Developer proud of Gavilon's new downtown home; firm's move begins next month

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Posted: Tuesday, November 26, 2013 12:00 am

From grassy plaza to glassy corporate headquarters, it’s taken Opus Development Co. 14 months to transform the property at 1331 Capitol Ave.

This recent completion of the Gavilon headquarters adds another project to Minneapolis-based Opus’ long list of office, commercial and educational facilities in the region, this time contributing to the city’s decadelong effort to redevelop Capitol Avenue.

“We think it’s a modern, transformative building,” Opus executive vice president Marshall Burton said of the five-story, $44 million project.

Opus will lease the building long-term to Gavilon, the Omaha grain and commodity-trading firm. Gavilon officials said they plan to make the move from their current location on the ConAgra Foods campus in phases starting Dec. 6 and wrapping up by the end of the year, weather permitting. A grand opening event is in the works.

Burton thanked the teams of subcontractors who worked on the project in all weather for helping Opus deliver the project on budget and on schedule.

“We’re really proud of it,” he said.

In recent days, crews have been washing windows, planting landscaping, moving in furniture, setting up exercise equipment and hanging digital displays over the trading floor.

The third-floor trading space was constructed without interior columns to break up the view, Burton said. At 50,000 square feet, he said, “From a structural and engineering standpoint, it’s very cool.”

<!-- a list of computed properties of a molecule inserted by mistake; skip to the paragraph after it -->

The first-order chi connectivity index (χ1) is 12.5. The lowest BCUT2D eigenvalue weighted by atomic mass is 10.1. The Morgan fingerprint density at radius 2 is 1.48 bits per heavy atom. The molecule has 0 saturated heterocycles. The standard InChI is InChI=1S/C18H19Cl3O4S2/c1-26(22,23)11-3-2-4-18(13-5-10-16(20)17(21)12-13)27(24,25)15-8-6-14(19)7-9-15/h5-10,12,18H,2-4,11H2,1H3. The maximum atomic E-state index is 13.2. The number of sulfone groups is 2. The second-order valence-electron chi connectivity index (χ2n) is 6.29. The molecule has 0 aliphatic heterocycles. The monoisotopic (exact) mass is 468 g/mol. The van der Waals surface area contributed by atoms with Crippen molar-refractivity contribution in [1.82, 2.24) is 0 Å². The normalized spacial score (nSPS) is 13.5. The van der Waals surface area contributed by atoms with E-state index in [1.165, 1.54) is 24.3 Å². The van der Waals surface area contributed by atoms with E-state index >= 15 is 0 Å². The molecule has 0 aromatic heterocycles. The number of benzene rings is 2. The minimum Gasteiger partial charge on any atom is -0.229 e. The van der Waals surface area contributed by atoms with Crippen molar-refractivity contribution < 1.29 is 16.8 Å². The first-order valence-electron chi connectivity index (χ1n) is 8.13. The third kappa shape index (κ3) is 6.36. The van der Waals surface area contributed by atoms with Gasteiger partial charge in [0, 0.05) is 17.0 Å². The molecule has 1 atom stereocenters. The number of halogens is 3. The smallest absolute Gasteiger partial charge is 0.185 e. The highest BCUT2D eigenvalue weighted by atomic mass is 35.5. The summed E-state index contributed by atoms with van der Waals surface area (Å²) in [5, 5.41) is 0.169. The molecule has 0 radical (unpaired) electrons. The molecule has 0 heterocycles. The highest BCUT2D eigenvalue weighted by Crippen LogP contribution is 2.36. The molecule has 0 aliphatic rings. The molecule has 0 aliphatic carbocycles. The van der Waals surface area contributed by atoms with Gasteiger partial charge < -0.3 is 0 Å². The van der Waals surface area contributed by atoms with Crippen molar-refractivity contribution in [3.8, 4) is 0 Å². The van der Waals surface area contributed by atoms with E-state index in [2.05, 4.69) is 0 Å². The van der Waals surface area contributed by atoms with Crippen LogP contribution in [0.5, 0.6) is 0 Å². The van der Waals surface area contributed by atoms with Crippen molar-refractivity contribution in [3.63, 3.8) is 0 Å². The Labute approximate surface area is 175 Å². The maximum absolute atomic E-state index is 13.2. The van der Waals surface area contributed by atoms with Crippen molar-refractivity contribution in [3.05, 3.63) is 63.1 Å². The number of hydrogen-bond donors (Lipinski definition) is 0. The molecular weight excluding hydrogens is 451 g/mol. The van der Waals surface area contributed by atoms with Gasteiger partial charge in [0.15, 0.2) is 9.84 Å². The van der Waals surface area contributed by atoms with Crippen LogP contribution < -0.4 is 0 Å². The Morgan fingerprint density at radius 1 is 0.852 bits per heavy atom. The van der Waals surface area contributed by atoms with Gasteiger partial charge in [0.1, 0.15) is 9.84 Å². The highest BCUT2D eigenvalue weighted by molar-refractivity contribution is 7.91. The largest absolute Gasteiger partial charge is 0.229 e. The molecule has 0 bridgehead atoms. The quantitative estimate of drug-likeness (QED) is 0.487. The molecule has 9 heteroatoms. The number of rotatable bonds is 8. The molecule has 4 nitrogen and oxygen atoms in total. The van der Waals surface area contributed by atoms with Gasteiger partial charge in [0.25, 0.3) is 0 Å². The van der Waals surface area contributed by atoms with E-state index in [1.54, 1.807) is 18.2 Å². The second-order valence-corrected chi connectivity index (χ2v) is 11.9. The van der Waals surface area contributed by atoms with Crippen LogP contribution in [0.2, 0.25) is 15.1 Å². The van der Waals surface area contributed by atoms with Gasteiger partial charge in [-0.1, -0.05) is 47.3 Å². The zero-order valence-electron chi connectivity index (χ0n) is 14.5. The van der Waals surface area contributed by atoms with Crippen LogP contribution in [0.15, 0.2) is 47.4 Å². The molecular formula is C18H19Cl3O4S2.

The building also features an interior parking garage with 205 spaces, with an entrance off 13th Street.

But it’s the main entrance that got extra attention in the planning stages. Burton said city officials asked that the front entrance be on Capitol Avenue as part of a larger plan to improve that corridor.

“It was important that the front door be a catalyst to more investment along Capitol,” Burton said.

The city refers to it as a “critical corridor” in economic development marketing materials. The stretch from 10th Street to 17th Street was renovated starting a decade ago with street signs and lighting, landscaping, granite curbs and brick sidewalks. In 2005, First National Bank installed bronze sculptures at Pioneer Courage Park at 15th Street.

All four sides of the building needed to promote an enjoyable “pedestrian experience,” with landscaping and human-scale architecture, said Dave Fanslau, acting assistant director for urban planning for the city.

“It’s downtown, and we don’t like to turn the back of the building to any of those streets,” he said.

But the north side was the most important facade, he said, with the Capitol Avenue corridor’s bookends of Central High School and the CenturyLink Center as destinations.

Two potential projects would further improve the corridor. A full-service hotel and mixed-use development is in planning stages at 10th and Capitol, on a parking lot that’s the site of the former Pinnacle Foods plant. Another development group is proposing a 25-story office and condo tower on the vacant lot just west of Gavilon.

Gavilon’s 1331 Capitol St. site, between the Omaha World-Herald building and the newspaper’s press plant, was home to The World-Herald from 1948 to 2006. That building faced south.

Gavilon traces its roots to Peavey Co., a grain merchandising and processing firm founded in Sioux City, Iowa, in 1874. The firm went public in 1973 and was acquired in 1982 by ConAgra, which sold it to investors in 2008. The company was privately held by its management and a group of funds led by Ospraie Special Opportunities Fund.

Earlier this year, the firm’s agriculture business was acquired by Japanese trading and investment firm Marubeni. Its energy unit will be sold for $890 million in cash to NGL Energy Partners LP of Tulsa in a deal expected to close in December.

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